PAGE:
Sunday, June 8, 2008

Come again?

Today I stumbled across a blog written by an extremely anti-Catholic mommy of four.

I read some of her posts -- nothing much to report, just the same old misunderstandings and inconsistencies that virulent anti-Catholics usually cling to; you know what I'm talking about. "Catholics worship idols" and "The Pope wears a pagan fish hat." That sort of thing -- but my favorite one was titled, in cheery pink letters, The Whore of Babylon.

And the first sentence of this piece was, "This post was written with love." Heh.

Okay, missy. Now I'm going to have to scold you.

First of all, if you're writing something with "love," you don't start out by being rude and offensive. It's like those people who send you a smoldering, vicious email and then sign off by typing "God Bless!" at the end of it. Please. I got one of those a couple of months ago and there's no way I'll ever be convinced that the writer wanted God to bless me. No, it was pretty clear from what she wrote that it would have been more honest if she'd signed off by saying, "I hope this day ends with you getting eaten by a tiger." I didn't believe her and I don't believe you either.

Second of all, if you want to engage in apologetics work, you're going to have to do some reading from the source. In your article, I didn't notice that first bit of actual research from the Catechism of the Catholic Church (which is very, very easy to find) or from the Catholic Encyclopedia (easy to find) or even from sources like Catholic Answers or the Vatican website. If you're going to construct an argument based on the alleged fallacies of the Catholic Church, you're going to have to do a little bit more than lift quotes out of the Scofield Study Bible and Halley's Bible Handbook. Good grief, woman. I wouldn't have allowed my sixth and eighth graders that kind of sloppy scholarship.

And thirdly, I noticed in your article that you deplored a Pope who "killed 70,000 Christians in one day" but you cited no reference and you admitted that you didn't even know which pope it was who supposedly did this deed. "I think he was Pope Innocent III, but I'm not positive," you wrote. Why are you, as a Christian, okay with condemning a person like that? Because what you're doing is bearing false witness, which is a specific no-no straight from the Ten Commandments.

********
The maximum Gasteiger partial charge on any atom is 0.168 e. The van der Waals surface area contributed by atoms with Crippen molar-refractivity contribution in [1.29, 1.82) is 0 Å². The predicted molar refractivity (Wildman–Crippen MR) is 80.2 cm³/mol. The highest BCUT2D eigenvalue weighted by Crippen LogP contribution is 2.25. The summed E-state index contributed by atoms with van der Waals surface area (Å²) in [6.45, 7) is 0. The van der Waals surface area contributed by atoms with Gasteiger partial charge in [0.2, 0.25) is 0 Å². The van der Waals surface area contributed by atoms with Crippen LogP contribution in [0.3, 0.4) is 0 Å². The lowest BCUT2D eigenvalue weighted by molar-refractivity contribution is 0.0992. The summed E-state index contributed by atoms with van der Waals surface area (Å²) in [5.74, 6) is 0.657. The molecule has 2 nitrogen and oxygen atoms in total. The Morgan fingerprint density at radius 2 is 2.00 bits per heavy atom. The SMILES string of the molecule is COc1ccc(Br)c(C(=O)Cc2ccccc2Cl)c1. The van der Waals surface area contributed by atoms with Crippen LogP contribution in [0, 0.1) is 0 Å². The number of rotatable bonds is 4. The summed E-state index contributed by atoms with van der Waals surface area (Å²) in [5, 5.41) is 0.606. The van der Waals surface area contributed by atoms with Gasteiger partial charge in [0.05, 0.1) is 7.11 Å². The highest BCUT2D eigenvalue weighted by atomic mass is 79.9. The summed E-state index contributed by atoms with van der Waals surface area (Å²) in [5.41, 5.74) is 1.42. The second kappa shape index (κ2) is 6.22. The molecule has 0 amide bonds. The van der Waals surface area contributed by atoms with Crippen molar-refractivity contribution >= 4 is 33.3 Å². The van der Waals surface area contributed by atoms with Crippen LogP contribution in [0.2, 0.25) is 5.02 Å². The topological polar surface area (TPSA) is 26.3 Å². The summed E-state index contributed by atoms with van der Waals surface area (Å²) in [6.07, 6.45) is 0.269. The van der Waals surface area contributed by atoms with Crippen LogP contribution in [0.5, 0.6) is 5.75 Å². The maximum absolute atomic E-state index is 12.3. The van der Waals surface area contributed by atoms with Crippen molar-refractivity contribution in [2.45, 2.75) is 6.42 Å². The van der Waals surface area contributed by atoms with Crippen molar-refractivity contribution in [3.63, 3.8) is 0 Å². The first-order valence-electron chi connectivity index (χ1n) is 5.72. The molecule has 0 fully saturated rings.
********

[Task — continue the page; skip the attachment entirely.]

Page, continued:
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You deplored a Pope who "killed 70,000 Christians in one day, and you admitted that you didn't even know which pope it was. "I think he was Pope Innocent III, but I'm not positive." Why are you okay with condemning a person like that? What you're doing is bearing false witness...

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Couldn't you even have done a simple Google search? I did one and found that Pope Innocent III, who lived in the twelfth century, was responsible for fighting against the Manichean and Albigensian heresies, which is something for which all Christians should be grateful. That was a time when religious leaders took heresies very seriously, as opposed to our time when they are tolerated and even embraced.

There was, by the way, no mention of his involvement in the deaths of 70,000 Christians.

And I found these things at Wikipedia. Not at a Catholic site that would be biased in my favor, as you did, but at a neutral secular source.

It's not the whole idol-worship-and-pagan-fish-hat stuff that really torques me in anti-Catholic writings. I can't be angry about those things because I used to believe some of them. (Well, I never believed the pagan-fish-hat thing because that is really, really stupid. I'm sorry. It just is.) But I did believe that Catholics worshiped idols and Mary. And I believed stuff like "Catholics think they can be saved by good works" and the always-popular "Catholics believe they can sin as much as they want to and then just go to Confession."